Sep 28, 2021
This week’s guest is Genevieve Lang, a fellow mum who also sends her children to a Montessori program here in Australia. Now, this was one of those school situations when you realize that amongst us parents, we are still interesting adults with extraordinary life experiences. And it was during the recent lockdown that I had the opportunity to hear her play the harp for us all during our very own harp half hour.
What began as an intimate and very personal performance over Zoom turned out to be an opportunity for me to follow my curiosity and ask Genevieve to be a guest on this podcast. I have to say, I needed to muster my courage to make this ask. And this is the kind of bravery that I want to teach you too as a coach. It’s the type of courage to share your talent with a new crowd or to reach out to a fellow parent and ask them how they decided on their career. It’s the kind of bravery that we all need to live more enriching lives and to ultimately find it within ourselves to finally pursue our purpose right now, even in the midst of messy and uncertain times. It’s also the courage that I feature front and center in my free download that you can find on my website on www.melissallarena.com/courage.
Have you yet grabbed your own copy of my Courage Makerspace Playbook? In this playbook, you’ll have an opportunity to grow and test your own courage muscles. See where they are today and where they can use some strengthening so that you can get more out of your life. Pick any one of my 7 specific exercises and see where you rise up versus fall a bit apart. We all have our own sore spots when it comes to being courageous. So be sure to grab your own free Courage Makerspace Playbook right now.
In this episode, we cover how some of our best and most intimate memories come out of ordinary moments including when she once played her harp in a carpark. She also shares her take on courage and the kind it took for her to hold back a bit in her own artistry to ensure the audience got what they needed (i.e. moment of silence to heal in some cases). We discuss where the women in music are and have been, as well as some orchestra best hiring practices that are also applicable to business that you may want to implement yourself.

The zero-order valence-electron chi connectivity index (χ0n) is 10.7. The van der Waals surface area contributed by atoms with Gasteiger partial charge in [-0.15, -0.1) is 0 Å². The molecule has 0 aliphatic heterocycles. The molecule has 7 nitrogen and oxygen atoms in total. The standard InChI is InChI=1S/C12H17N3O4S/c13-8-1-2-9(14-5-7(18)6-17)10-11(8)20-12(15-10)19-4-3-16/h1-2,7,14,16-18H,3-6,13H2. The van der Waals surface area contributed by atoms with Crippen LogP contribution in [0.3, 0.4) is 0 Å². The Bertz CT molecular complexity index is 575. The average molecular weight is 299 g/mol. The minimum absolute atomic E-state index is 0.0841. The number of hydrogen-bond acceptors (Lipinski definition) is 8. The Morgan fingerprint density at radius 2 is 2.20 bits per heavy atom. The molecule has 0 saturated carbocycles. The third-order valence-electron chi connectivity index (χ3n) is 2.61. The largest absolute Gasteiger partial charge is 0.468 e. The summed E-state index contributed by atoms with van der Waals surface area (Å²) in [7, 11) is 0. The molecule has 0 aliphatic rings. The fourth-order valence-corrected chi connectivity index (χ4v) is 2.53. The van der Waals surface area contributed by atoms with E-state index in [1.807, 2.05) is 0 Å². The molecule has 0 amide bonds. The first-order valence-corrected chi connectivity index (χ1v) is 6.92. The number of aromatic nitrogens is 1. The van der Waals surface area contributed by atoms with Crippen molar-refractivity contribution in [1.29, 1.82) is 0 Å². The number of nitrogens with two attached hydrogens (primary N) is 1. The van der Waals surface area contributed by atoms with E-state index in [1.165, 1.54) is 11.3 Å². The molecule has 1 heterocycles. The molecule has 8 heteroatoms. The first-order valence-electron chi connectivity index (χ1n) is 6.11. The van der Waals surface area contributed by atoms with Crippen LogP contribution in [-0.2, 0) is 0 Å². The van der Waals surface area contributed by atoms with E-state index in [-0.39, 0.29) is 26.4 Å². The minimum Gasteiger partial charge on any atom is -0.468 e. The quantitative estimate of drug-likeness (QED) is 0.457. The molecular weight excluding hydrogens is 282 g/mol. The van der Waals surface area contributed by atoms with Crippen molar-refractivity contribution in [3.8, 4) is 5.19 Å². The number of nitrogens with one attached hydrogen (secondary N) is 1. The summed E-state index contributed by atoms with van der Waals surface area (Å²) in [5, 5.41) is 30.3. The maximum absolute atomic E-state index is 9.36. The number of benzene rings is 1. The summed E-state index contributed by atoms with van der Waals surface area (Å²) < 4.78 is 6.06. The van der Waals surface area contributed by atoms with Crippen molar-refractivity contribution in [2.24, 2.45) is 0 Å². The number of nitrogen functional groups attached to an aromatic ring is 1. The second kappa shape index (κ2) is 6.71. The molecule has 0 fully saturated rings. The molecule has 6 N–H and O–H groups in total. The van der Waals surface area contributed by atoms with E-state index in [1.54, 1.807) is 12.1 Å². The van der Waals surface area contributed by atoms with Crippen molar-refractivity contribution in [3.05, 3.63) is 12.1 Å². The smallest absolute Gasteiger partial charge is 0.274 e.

About Genevieve Lang
Genevieve Lang has performed regularly as a section and guest principal harpist with the Sydney Symphony Orchestra. She has also enjoyed a long association with the Tasmanian Symphony Orchestra.
Genevieve is a founding member of SHE (Seven Harp Ensemble), a group directed by harpist Alice Giles, which is active in commissioning and performing new Australian music. As a soloist she has performed with the Tasmanian, West Australian and New Zealand Symphony Orchestras.
Genevieve has presented courses in chamber music appreciation at the University of Sydney's Centre for Continuing Education and tutored the Australian Youth Orchestra's music journalism course, Words About Music.
She has undertaken traineeships in artistic administration and music presentation, which gave her the opportunity to work with a number of Australian orchestras and with ABC Radio. Since then, she has worked with Gondwana Choirs, the Australian Youth Orchestra, and Pinchgut Opera. Genevieve regularly delivers pre-concert talks for the Sydney Symphony Orchestra, and has edited various publications for the SSO for the last 10 years. Amidst all that, she's still a very busy harpist!